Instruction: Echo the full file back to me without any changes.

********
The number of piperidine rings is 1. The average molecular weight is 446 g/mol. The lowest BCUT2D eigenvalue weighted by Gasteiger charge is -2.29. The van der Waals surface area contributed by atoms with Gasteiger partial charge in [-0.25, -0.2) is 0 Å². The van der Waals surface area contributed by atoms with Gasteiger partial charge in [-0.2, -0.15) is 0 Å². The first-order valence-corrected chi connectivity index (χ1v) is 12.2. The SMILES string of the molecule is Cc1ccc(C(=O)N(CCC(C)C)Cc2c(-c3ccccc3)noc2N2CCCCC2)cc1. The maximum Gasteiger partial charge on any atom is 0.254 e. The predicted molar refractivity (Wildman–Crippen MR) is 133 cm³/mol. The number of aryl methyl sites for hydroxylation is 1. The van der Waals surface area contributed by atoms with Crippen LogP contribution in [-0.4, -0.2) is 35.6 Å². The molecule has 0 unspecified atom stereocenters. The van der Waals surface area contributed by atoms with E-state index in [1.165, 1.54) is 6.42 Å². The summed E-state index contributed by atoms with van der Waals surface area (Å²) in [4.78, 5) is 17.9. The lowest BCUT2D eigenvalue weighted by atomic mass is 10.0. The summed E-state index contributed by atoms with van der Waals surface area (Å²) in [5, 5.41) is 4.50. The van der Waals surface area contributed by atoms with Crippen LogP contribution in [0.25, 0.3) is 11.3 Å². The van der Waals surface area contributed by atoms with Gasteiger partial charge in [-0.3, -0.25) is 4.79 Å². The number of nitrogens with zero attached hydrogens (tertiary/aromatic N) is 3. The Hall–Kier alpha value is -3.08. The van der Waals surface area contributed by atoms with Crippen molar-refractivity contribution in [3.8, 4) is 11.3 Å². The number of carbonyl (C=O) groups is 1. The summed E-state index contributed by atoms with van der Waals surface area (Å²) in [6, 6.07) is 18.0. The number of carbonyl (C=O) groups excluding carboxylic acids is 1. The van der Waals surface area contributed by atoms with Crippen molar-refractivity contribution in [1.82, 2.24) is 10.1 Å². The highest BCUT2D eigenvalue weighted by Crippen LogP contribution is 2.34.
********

The number of piperidine rings is 1. The average molecular weight is 446 g/mol. The lowest BCUT2D eigenvalue weighted by Gasteiger charge is -2.29. The van der Waals surface area contributed by atoms with Gasteiger partial charge in [-0.25, -0.2) is 0 Å². The van der Waals surface area contributed by atoms with Gasteiger partial charge in [-0.2, -0.15) is 0 Å². The first-order valence-corrected chi connectivity index (χ1v) is 12.2. The SMILES string of the molecule is Cc1ccc(C(=O)N(CCC(C)C)Cc2c(-c3ccccc3)noc2N2CCCCC2)cc1. The maximum Gasteiger partial charge on any atom is 0.254 e. The predicted molar refractivity (Wildman–Crippen MR) is 133 cm³/mol. The number of aryl methyl sites for hydroxylation is 1. The van der Waals surface area contributed by atoms with Crippen LogP contribution in [-0.4, -0.2) is 35.6 Å². The molecule has 0 unspecified atom stereocenters. The van der Waals surface area contributed by atoms with E-state index in [1.165, 1.54) is 6.42 Å². The summed E-state index contributed by atoms with van der Waals surface area (Å²) in [4.78, 5) is 17.9. The lowest BCUT2D eigenvalue weighted by atomic mass is 10.0. The summed E-state index contributed by atoms with van der Waals surface area (Å²) in [5, 5.41) is 4.50. The van der Waals surface area contributed by atoms with Crippen LogP contribution in [0.25, 0.3) is 11.3 Å². The van der Waals surface area contributed by atoms with Gasteiger partial charge in [-0.3, -0.25) is 4.79 Å². The number of nitrogens with zero attached hydrogens (tertiary/aromatic N) is 3. The Hall–Kier alpha value is -3.08. The van der Waals surface area contributed by atoms with Crippen molar-refractivity contribution in [3.8, 4) is 11.3 Å². The number of carbonyl (C=O) groups is 1. The summed E-state index contributed by atoms with van der Waals surface area (Å²) in [6, 6.07) is 18.0. The number of carbonyl (C=O) groups excluding carboxylic acids is 1. The van der Waals surface area contributed by atoms with Crippen molar-refractivity contribution in [1.82, 2.24) is 10.1 Å². The highest BCUT2D eigenvalue weighted by Crippen LogP contribution is 2.34.